By way of contrast to his formal portraiture, William Hoare executed numerous delightful and informal drawings of his family which are loosely executed on small sheets of paper and often in red chalk and pencil. It is not known when this drawing was acquired by Sir Henry Duff Gordon (1866-1953) but this provenance was clearly noted by the art dealer John Appleby who appears to have acquired a batch of loose sketches from a relative of the family.
Hoare was one of the most fashionable portraitists of the day and a founding member of the Royal Academy, with his contemporaries Sir Joshua Reynolds and Thomas Gainsborough. He studied firstly in London under Guiseppe Grisoni (1699-1769) and then in Rome, under the tutelage of Francesco ‘Imperiali’ Ferdinandi (1769-1740). Returning to London in 1737, he finally settled in Bath in 1738, where he remained the leading portraitist until the arrival of Thomas Gainsborough in 1759. During this time, he obtained numerous commissions from some of the leading social and political figures of the day, including George Frederic Handel, Robert Walpole and William Pitt, 1st Earl of Chatham.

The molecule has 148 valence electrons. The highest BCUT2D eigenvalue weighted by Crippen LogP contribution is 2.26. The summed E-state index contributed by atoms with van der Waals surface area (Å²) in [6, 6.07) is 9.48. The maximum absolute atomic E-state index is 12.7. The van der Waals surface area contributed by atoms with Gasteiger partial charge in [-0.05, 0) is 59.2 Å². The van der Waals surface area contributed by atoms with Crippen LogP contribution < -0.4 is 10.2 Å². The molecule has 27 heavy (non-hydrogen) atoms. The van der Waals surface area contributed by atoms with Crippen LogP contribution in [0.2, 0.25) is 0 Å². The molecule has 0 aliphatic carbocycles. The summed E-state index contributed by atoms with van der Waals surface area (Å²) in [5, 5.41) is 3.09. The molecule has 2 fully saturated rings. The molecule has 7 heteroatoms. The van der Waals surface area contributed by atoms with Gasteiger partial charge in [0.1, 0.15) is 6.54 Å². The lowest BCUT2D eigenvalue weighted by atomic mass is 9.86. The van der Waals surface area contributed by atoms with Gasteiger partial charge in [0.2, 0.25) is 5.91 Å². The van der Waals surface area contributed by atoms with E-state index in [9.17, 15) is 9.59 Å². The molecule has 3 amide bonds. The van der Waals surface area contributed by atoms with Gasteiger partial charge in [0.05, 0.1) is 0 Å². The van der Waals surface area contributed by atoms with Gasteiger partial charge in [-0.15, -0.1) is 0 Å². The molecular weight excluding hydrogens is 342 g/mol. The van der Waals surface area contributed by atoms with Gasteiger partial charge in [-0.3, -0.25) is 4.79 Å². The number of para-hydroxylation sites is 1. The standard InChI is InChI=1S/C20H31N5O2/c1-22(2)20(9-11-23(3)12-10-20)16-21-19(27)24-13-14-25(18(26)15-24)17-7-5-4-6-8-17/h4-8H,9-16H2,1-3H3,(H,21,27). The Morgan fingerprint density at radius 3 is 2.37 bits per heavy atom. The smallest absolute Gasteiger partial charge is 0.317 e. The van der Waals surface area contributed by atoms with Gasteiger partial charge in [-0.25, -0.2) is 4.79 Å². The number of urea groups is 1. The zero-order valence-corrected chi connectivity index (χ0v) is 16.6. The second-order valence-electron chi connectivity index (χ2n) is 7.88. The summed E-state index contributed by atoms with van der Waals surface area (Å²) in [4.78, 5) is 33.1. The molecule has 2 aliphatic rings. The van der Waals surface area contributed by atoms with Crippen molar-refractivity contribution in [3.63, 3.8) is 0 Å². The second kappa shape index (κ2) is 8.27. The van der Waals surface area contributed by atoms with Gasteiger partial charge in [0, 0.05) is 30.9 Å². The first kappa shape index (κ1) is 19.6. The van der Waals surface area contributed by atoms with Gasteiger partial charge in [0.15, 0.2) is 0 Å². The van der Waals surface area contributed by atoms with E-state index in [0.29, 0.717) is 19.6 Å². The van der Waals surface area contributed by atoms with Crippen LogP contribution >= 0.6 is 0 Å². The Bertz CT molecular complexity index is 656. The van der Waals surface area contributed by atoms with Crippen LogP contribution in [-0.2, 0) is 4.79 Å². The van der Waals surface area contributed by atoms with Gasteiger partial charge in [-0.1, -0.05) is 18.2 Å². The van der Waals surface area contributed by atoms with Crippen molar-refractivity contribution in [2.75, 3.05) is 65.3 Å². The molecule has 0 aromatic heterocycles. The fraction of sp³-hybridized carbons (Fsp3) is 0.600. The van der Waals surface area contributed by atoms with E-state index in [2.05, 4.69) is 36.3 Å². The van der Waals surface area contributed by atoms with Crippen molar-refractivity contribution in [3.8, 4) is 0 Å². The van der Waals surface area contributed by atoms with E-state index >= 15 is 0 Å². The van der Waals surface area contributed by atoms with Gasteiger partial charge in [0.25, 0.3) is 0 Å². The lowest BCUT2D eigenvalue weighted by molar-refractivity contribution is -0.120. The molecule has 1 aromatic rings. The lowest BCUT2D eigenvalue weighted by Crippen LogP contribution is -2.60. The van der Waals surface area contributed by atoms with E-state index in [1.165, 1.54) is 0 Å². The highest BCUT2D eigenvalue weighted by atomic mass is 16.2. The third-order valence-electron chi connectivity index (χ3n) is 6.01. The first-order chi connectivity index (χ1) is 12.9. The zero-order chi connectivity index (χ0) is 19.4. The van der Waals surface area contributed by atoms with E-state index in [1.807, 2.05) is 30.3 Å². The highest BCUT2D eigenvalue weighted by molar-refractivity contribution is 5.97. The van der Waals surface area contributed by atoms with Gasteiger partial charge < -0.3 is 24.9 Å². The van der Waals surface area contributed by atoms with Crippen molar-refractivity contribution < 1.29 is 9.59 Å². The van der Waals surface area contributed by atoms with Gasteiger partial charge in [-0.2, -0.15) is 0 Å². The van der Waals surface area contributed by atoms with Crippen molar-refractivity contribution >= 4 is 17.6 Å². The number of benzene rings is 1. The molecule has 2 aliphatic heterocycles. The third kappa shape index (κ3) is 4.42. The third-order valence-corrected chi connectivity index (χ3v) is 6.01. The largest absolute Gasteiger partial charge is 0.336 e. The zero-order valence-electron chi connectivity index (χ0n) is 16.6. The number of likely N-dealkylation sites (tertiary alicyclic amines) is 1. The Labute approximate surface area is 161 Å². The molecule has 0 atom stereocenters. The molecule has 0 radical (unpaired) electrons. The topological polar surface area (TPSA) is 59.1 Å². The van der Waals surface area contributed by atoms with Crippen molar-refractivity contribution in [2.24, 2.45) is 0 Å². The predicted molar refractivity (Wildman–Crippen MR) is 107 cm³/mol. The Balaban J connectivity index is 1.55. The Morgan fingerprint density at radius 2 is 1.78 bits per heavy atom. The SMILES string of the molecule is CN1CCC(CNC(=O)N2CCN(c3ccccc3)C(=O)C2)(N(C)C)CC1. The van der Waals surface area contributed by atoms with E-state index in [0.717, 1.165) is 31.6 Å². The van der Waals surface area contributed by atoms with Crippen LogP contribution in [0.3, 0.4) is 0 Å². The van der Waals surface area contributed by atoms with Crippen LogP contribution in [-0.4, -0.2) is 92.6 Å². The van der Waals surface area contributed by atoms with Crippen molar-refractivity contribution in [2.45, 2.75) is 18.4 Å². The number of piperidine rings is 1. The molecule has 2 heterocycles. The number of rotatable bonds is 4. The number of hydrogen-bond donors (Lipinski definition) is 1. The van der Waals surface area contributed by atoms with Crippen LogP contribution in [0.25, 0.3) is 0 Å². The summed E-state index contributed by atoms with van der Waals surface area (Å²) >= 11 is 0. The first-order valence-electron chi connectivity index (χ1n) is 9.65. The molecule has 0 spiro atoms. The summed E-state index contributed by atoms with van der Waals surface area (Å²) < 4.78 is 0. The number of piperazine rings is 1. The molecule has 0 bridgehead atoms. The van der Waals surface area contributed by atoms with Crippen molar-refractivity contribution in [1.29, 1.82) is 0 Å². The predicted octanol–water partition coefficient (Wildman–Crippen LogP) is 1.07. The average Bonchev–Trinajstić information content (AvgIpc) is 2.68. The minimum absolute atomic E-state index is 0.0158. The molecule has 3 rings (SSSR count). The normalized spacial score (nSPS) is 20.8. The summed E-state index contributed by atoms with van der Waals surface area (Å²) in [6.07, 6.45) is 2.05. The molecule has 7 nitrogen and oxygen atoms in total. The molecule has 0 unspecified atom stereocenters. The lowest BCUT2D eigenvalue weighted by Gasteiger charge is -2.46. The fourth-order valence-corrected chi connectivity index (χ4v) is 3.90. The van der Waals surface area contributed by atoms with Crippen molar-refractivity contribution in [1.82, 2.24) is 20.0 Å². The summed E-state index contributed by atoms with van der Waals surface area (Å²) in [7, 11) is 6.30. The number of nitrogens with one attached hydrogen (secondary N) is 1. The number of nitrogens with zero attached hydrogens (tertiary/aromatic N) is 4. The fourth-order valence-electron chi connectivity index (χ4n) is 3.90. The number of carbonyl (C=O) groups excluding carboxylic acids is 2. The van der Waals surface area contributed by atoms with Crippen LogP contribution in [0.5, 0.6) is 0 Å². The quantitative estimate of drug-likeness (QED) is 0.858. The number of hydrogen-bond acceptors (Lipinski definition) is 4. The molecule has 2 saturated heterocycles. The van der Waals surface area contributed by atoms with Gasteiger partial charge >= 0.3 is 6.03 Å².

Exhibited: Mallett, New York – ‘Girls Indoors’: An Exhibition of European 18th century Drawings, March 2011